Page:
“Every phrase is imbued with a vivid shape”

Zoltán Kodály

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Bartók’s music is no longer a closed book for audiences and critics alike, as it was just ten years ago, but few people are capable of following him on his journey of self-discovery, which began with using old methods and styles and ended in an entirely new, unique form of music. Even his former opponents are forced to recognise the richness of his inventiveness, the individual colour of his orchestra, the primordial connection between his colours and thoughts and the strictly organic coherence of his intellectual world. He could not be confined to any particular branch of “modern music”, neither in the colourful mixed style of old and new, nor in the chaotic anarchy of semi- and pseudo-talents.

With its entirely individual manner of uniting the extremely primitive with a highly developed culture, Bartók’s musical personality becomes unique. His music is a uniform, self-contained organism whose substance is almost completely free of mimicry or imitations. It has antecedents, of course, but the relationship with them does not manifest itself externally: the spirit of the sublime music of the past lives on within him, in everything that stands the test of time, that is of lasting value. This notwithstanding, in everyday musical education, the developments resulting from Bartók’s connection with folk music form the most challenging component of his compositions.

Recently, folk art has often been presented as an incomplete remnant of a former stage of art. Although there are indeed many remnants of older music in folk music, we need to dig deeper than that. Its true value lies in everything that it has retained from the original music and in everything for which it is a stimulating role model: the expression of emotion that is devoid of all formulas, unrestricted by any schema and therefore immensely intense; the free, uninhibited language of the soul. Those who are unfamiliar with this folk music (and how few people really are familiar with it!) are unable to recognise it in Bartók’s music as well and only sense something very foreign for which there are no analogies, neither in universal art music nor in the Hungarian music experienced to date.

The pioneers of Hungarian music in the 1840s followed and developed the traditions of their immediate antecedents, which were the bloodless song literature from the beginning of the century and gypsy dance music. Their development was influenced here and there from the bottom up by elements from this older layer, which infiltrated the music like scattered rocks in the fens and led to a rekindling of Hungarian music, which then returned to the abruptly abandoned thread of tradition from an older, more primitive point in time.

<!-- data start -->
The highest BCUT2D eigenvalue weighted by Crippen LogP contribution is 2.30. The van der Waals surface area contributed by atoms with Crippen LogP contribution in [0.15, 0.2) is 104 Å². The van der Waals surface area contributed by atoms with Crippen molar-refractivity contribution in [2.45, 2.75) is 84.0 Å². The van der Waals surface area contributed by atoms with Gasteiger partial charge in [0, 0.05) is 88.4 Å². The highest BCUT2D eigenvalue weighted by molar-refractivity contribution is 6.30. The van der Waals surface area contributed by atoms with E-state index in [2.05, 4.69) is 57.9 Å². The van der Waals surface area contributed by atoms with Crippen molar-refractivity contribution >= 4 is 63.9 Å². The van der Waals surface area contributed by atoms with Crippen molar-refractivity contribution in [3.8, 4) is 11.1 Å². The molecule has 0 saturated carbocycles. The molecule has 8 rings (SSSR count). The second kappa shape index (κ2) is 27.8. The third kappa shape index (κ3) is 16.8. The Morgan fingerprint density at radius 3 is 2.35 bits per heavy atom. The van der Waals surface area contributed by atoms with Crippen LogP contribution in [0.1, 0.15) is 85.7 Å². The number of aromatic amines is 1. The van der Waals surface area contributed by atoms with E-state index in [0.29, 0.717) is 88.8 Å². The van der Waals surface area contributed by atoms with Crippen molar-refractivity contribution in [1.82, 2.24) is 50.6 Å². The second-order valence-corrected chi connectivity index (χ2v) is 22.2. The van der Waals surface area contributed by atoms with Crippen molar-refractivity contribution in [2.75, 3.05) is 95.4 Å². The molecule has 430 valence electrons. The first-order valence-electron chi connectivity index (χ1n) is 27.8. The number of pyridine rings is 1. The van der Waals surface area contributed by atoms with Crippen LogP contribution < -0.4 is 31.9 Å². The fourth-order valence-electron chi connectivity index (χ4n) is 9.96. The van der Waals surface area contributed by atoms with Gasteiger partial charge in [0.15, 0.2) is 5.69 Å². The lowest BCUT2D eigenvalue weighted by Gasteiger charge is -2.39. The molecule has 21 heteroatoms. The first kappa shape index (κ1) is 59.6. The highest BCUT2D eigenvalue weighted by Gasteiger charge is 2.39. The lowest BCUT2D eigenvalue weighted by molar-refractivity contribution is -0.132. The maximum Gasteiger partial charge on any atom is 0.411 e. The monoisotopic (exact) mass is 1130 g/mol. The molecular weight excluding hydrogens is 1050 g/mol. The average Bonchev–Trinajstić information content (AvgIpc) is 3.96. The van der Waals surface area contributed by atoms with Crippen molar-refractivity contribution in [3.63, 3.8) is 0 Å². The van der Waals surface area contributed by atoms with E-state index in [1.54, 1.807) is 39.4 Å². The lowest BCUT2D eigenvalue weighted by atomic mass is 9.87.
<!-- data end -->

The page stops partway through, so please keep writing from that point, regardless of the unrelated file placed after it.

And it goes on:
It is understandable that those who consider the style of several hundred songs composed around 1850 to be the sole Hungarian style do not feel that this new music is Hungarian. These songs are semi-amateurish literature and, while not completely worthless as such, the Hungarian elements in them are so superficial and tainted with such an atmosphere of gypsy music and wine, not to mention the reek of taverns, that the door to higher art must remain closed to them.

Bartók’s music is a uniform, self-contained organism.

Zoltán Kodály

This new Hungarian music gave birth to a new Hungarian feeling, the pure virgin atmosphere of a more profoundly rooted, fresh sense of being Hungarian – comparable to the smell of the spruce forests in Székely Land, which had preserved some elements of the hugely powerful stream of life which used to flow through the whole country. Bartók’s music also grew out of this stream of life, and as a result of the volcanic work of an extraordinarily creative force it unfolded into an endlessly expressive and yet solidly designed language of emotions which is unrivalled in our times. This was no longer the “comrades-in-drink” sentiment that prevailed among the Hungarian gentry at the time of the oppression, nor was it Kossuth’s alarm call, nor the nostalgic complaints of the kurucs, nor was it merely a part of being Hungarian. It was everything together, a complex, profoundly tragic feeling of being Hungarian but bathed in the light of the world, with the self-confidence of the former conquerors and a wild, vital energy that defied the present-day misery. Such music is in its true element when combined with drama. The music itself was ready for this, but a path that was as yet untrodden had to be pursued in order to shape the vocal sounds.